Enoch Powell made the shrewd observation that Thatcher never really understood cabinet government; women, he felt, were not really team players; she was a “Lone Ranger”. As a woman she was always outside the clubbable side of Westminster; she had no hobbies, no hinterland, no close friends, no understanding of holidays. This helped to make her a formidable personality in pursuit of her objectives – “she had the character to stick to her guns” – but also a lonely and vulnerable figure, even as she seemed to triumph on the world stage, especially in her relationship with Reagan and Gorbachev, the American and Russian leaders. Her biographer sees they key role she played in helping to bring the Cold War to an end as one of her finest acts of statecraft.

Aitken also details the “extraordinary qualities of energy, courage and determination to change Britain” that should be seen as one of Thatcher’s greatest domestic achievements. He sees the Falklands War as her finest hour on the home front, showing her respect for constitution propriety, her commitment to redeeming her country’s national honour and her personal courage in leading from the front, in the face of most of her colleagues’ misgivings and doubts.

At the end of every chapter Aitken provides a “Reflection” in which he summarises the events of the chapter and draws conclusions from them. It is a very effective way to make sense of a mass of material as well as providing a developing perspective on the whole trajectory of Thatcher’s career. He is clear that she finally fell largely through her own fault. Her cabinet colleagues betrayed her – but this had come about because of the gradual metamorphosis in her behaviour, summarised as “from Grantham to grandeur” and from “humility to hubris.” Power did not corrupt her in the usual way, but it led her to overconfidence in her own abilities and to a highhanded attitude towards those who criticised her. In her third term of office (but apparent in the second) she would divide and rule and hog the limelight when teamwork and creating a loyal cabinet was essential. It was her tragedy that “she often reached the right judgements but enforced them the wrong way.”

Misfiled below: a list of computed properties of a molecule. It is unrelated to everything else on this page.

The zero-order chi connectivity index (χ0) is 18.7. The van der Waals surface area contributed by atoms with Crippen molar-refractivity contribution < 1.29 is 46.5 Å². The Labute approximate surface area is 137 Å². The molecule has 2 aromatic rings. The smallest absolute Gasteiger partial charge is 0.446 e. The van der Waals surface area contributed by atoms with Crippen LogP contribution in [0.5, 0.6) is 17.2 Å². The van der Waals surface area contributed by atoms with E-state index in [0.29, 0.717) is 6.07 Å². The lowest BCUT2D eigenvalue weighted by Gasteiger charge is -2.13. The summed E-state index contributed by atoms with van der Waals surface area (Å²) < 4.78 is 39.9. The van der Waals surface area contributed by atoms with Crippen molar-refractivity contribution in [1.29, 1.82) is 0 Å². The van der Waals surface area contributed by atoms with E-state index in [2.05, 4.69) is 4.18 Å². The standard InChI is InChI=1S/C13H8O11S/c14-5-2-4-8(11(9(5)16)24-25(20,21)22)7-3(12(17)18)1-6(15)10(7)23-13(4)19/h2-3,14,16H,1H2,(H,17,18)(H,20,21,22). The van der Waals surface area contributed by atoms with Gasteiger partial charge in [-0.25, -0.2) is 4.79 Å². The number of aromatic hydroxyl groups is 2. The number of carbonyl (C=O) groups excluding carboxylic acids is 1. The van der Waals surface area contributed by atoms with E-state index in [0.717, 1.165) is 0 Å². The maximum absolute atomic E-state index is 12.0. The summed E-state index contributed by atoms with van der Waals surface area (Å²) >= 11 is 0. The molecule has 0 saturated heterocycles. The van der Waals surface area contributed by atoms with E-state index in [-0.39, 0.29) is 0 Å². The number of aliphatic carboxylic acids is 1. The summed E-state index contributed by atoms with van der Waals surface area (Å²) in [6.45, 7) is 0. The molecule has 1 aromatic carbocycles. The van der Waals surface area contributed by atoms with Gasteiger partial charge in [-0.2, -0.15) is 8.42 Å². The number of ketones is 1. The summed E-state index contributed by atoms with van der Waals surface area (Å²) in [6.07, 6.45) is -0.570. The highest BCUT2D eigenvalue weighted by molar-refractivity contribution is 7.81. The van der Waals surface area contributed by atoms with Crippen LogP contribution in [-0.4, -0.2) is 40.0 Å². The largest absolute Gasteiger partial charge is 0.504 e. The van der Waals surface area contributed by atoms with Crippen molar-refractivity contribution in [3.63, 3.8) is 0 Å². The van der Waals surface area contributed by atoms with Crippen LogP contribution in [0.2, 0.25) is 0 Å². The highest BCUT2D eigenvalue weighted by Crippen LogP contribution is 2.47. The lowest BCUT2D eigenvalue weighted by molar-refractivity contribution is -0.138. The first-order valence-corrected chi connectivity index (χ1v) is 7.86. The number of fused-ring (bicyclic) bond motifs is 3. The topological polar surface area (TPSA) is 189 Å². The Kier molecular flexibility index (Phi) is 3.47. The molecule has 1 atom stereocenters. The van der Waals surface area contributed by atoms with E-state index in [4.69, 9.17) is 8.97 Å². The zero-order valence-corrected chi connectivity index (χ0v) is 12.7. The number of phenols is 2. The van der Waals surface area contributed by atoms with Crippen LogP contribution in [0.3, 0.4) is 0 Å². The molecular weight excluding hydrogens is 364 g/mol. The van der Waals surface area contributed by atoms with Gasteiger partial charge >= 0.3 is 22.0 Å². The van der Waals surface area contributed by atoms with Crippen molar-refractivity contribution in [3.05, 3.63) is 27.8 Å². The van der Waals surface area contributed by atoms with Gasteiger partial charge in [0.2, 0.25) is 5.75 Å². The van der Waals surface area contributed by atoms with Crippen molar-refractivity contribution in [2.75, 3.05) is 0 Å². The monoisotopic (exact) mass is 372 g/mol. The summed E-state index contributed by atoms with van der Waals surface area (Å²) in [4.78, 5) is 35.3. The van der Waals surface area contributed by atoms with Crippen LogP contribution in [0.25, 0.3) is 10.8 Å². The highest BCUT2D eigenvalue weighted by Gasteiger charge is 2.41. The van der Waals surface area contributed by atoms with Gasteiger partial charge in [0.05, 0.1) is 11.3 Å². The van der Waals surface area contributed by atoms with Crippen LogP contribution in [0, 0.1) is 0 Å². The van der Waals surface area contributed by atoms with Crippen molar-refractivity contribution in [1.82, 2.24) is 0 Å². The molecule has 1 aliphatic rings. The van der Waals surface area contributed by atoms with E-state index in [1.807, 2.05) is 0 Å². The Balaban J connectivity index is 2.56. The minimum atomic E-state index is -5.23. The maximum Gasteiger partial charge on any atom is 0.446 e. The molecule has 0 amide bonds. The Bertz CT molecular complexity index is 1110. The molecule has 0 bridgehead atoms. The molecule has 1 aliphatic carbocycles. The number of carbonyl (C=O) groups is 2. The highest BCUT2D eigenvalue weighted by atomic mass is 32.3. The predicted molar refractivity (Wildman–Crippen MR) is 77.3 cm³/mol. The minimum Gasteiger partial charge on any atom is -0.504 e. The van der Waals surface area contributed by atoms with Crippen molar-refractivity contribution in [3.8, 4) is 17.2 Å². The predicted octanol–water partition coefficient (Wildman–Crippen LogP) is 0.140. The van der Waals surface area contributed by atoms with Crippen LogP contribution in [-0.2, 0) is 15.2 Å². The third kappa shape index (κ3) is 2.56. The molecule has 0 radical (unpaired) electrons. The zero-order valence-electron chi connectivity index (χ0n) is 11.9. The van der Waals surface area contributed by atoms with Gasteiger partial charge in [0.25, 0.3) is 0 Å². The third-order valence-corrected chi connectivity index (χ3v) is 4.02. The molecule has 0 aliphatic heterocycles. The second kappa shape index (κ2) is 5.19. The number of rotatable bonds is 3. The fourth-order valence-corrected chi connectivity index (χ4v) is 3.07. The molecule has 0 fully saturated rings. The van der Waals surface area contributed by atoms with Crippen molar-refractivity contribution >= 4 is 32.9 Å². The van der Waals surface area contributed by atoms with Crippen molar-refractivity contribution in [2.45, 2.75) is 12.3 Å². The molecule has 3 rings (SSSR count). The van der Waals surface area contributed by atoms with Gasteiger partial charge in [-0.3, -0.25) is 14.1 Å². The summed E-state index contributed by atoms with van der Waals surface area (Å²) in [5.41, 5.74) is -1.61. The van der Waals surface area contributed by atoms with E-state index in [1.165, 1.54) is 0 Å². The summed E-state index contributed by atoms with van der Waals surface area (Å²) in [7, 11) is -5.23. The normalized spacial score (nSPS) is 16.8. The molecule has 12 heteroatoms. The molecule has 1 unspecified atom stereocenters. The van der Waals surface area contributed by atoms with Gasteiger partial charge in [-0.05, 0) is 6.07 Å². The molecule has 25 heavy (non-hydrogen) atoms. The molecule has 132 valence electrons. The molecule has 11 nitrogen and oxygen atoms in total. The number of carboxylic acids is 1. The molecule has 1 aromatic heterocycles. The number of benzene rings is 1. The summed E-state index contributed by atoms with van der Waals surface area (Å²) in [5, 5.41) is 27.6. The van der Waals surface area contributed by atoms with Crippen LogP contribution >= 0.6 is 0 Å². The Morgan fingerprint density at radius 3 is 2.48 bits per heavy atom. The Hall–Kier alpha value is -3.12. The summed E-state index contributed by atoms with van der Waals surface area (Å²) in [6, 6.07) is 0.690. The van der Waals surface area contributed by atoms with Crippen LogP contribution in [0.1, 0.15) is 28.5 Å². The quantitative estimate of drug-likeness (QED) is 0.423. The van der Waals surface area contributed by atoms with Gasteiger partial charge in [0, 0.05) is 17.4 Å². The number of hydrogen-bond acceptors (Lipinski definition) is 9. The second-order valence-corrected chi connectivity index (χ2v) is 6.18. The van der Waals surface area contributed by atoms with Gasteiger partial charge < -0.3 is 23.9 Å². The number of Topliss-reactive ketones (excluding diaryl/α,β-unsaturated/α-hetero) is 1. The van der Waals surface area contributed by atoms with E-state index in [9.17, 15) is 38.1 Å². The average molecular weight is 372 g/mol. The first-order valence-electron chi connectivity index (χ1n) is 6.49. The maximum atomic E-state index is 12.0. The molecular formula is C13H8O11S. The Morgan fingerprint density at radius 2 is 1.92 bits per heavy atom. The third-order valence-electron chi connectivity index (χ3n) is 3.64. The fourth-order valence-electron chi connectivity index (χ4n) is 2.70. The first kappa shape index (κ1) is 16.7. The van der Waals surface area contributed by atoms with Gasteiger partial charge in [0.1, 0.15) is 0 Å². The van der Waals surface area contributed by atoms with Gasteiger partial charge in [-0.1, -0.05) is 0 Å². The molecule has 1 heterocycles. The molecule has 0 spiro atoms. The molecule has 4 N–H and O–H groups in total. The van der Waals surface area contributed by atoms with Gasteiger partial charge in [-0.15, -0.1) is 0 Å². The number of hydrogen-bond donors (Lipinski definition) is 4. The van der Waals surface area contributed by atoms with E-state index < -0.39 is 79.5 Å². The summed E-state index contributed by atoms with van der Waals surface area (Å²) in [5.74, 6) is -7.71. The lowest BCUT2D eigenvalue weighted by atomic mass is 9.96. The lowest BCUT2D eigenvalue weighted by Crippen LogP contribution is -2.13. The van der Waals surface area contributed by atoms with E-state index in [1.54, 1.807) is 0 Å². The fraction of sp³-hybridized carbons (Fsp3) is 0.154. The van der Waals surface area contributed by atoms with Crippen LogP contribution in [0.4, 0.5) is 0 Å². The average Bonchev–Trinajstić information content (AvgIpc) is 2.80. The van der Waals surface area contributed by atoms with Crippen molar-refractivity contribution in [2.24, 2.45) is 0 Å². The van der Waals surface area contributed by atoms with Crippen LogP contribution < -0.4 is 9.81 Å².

Aitken’s judgement remains balanced as he describes the coup that unseated the leader he admires so much: “Depending on your point of view, Howe had either given an unpopular leader her deserved come-uppance or he had committed an unforgiveable action of malicious insurrection.” He himself makes no bones that whatever one might have thought of Thatcher’s arrogant behaviour, “there was no justification for staging a coup against a sitting and three times elected prime minister.”

Thatcher’s years out of office, despite her continued, energetic and successful support for Britain’s interests overseas, “were utterly unfulfilled by retirement.” As Charles Powell, a close associate said after her death, “She never had a happy day after being ousted from office.” This book explains brilliantly why this was so and why so extraordinary and great a career in many ways was bound to end in tears. It is an important addition to the bibliography.

Francis Phillips writes from Buckinghamshire, in the UK.